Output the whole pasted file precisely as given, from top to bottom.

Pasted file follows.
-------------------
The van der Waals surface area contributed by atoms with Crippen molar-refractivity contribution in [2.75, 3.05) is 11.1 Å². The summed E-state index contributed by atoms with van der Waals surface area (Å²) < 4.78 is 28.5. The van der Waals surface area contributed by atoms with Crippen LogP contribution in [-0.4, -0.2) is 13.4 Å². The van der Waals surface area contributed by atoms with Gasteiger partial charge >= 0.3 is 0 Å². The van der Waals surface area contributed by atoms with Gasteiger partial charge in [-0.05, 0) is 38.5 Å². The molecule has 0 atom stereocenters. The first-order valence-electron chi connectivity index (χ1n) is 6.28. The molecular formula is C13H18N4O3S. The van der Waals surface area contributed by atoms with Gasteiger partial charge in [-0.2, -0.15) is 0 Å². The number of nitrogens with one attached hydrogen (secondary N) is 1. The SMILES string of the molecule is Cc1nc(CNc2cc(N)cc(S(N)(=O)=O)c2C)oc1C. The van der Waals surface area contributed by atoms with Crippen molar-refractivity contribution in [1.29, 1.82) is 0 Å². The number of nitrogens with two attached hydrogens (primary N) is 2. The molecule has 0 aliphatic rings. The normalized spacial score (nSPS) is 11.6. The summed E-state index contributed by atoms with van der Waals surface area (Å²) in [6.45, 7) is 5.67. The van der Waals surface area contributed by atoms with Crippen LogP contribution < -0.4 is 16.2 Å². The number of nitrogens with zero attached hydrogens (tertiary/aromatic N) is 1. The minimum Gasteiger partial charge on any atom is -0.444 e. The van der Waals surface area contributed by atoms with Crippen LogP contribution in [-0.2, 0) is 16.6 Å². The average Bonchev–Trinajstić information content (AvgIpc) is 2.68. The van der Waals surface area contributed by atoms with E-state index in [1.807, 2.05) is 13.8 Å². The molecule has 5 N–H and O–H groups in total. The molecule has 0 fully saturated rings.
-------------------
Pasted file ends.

The van der Waals surface area contributed by atoms with Crippen molar-refractivity contribution in [2.75, 3.05) is 11.1 Å². The summed E-state index contributed by atoms with van der Waals surface area (Å²) < 4.78 is 28.5. The van der Waals surface area contributed by atoms with Crippen LogP contribution in [-0.4, -0.2) is 13.4 Å². The van der Waals surface area contributed by atoms with Gasteiger partial charge >= 0.3 is 0 Å². The van der Waals surface area contributed by atoms with Gasteiger partial charge in [-0.05, 0) is 38.5 Å². The molecule has 0 atom stereocenters. The first-order valence-electron chi connectivity index (χ1n) is 6.28. The molecular formula is C13H18N4O3S. The van der Waals surface area contributed by atoms with Gasteiger partial charge in [-0.2, -0.15) is 0 Å². The number of nitrogens with one attached hydrogen (secondary N) is 1. The SMILES string of the molecule is Cc1nc(CNc2cc(N)cc(S(N)(=O)=O)c2C)oc1C. The van der Waals surface area contributed by atoms with Crippen molar-refractivity contribution in [1.29, 1.82) is 0 Å². The number of nitrogens with two attached hydrogens (primary N) is 2. The molecule has 0 aliphatic rings. The normalized spacial score (nSPS) is 11.6. The summed E-state index contributed by atoms with van der Waals surface area (Å²) in [6.45, 7) is 5.67. The van der Waals surface area contributed by atoms with Crippen LogP contribution < -0.4 is 16.2 Å². The number of nitrogens with zero attached hydrogens (tertiary/aromatic N) is 1. The minimum Gasteiger partial charge on any atom is -0.444 e. The van der Waals surface area contributed by atoms with Crippen LogP contribution in [-0.2, 0) is 16.6 Å². The average Bonchev–Trinajstić information content (AvgIpc) is 2.68. The van der Waals surface area contributed by atoms with E-state index in [1.807, 2.05) is 13.8 Å². The molecule has 5 N–H and O–H groups in total. The molecule has 0 fully saturated rings.